And having gone through a very bad surgery with my first cesarean, I will never take surgery lightly again. I know women as well-endowed as me who have had the reduction surgery and were totally unprepared for how much pain and recovery there was afterwards. Even though most felt it was worth it, they generally had months of recovery, not just a few weeks, and most had far more pain than they had anticipated beforehand. I know firsthand how much surgical recovery can suck, and I really have no wish to go there again.

Also, I've forced myself to watch videos of breast reduction surgery on cable TV, on the surgery/medical channels. Now, I like medical stuff; surgery rarely bothers me. I find it really fascinating, frankly. So I thought that perhaps if I could watch the procedure, really understand exactly what would be done, then I'd be more okay with the idea of it.

But actually, I found myself incredibly repulsed by it, unlike most surgeries. It seemed to me like they treated the body with such disrespect, pushing and pulling it around, jiggling it, mashing it, cutting it up, treating it like a slab of meat. It literally made me ill to watch it. I realize that that's the nature of surgery, but the thought of subjecting my own beloved body to such meat-cleavering made me want to throw up.

Honestly, I'm not sure why. I speculate now that perhaps it's because it takes a certain degree of emotional or physical disconnect from your body to consider doing something so radical to it, and pregnancy and breastfeeding helped me live so intensely in my body that I came to love and respect it and be connected to it in a way that would make altering it like that seem like a disfigurement, a sacrilege.

That doesn't mean that someone else choosing to do that is wrong or disfiguring; I can see how it can be helpful and even a good choice for many women. I'm not criticizing anyone for making that choice. I like the idea...in the abstract. But when I think of it for me, I get a profound sense of disquiet, of self-disrespect inside. And I need to listen to that feeling and honor it.

Yes, I have days when I am bothered by back pain, days when I see a picture and I see how very much my appearance is dominated by this feature....and I have moments when I absolutely want to consider a breast reduction again.

So I do not rule it out for the future; I might, at some point, consider having one......but at this point, it just seems wrong, almost sacrilegious to do it to my body. I honestly don't know if I'll change my mind on this, so I leave room for flexibility and for reversing the decision. I also leave room for choosing to leave my body intact. At this point, I have decided not to decide.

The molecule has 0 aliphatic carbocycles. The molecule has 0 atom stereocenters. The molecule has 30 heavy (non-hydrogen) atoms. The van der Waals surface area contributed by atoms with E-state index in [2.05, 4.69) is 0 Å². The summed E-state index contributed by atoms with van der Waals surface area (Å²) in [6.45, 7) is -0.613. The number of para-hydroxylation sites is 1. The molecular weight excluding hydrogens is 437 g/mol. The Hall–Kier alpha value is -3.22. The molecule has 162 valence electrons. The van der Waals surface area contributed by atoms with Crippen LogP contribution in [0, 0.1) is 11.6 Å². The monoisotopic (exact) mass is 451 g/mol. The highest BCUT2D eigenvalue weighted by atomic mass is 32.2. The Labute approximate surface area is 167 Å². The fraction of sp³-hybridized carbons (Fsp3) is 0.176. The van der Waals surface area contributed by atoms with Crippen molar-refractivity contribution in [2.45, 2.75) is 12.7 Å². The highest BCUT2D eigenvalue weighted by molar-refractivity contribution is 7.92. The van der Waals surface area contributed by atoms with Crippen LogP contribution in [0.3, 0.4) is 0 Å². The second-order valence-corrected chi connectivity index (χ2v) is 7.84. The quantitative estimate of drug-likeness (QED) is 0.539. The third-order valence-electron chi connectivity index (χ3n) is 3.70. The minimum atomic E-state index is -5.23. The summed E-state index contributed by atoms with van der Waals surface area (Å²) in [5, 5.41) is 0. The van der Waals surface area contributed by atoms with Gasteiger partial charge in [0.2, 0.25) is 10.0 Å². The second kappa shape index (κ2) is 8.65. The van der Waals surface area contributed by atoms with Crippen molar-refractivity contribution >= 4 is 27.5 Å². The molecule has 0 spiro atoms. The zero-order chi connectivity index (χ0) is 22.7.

Either way I choose in the future, I can't escape the profound gratitude that my surgery was unable to go forward in the past, that I was able to experience the wonderful and profound healing that I found through breastfeeding my children, and that I was able to give them (and me) the amazing health benefits of breastfeeding.

I understand and respect that not everyone feels that way, and I understand and respect that some people will move forward with their surgeries regardless, feeling that a reduced ability to breastfeed is more than enough of a trade-off for the benefits they will get. That's their right, and I truly wish them well. I just felt that it was important to represent a variety of thoughts and experiences on the subject, and I wanted to share my own process with the community.

*I welcome comments to this post, but please use sensitivity and consideration. This is an emotional topic for many people. The post is meant to encourage dialogue, not condemnation.

6 comments:

Cherie said...

Very lovely and encouraging post. I have breasts about the same size as yours and have struggled with similar issues but I also wouldn't have traded being able to breastfeed my four babies for the world. I was spawned from a tribe of breastfeeding bohemians so I at least had a sense of how special and important it could before I had my first child at 24. Now at 40, after a few medically risky things happening, I won't be looking taking on a non-lifesaving surgery either.

pyewacketsid said...

Beautiful, powerful story. Thank you for sharing it.

wriggles said...

Well for me the point was why the difference between responses to weight loss surgery and breast reduction surgery.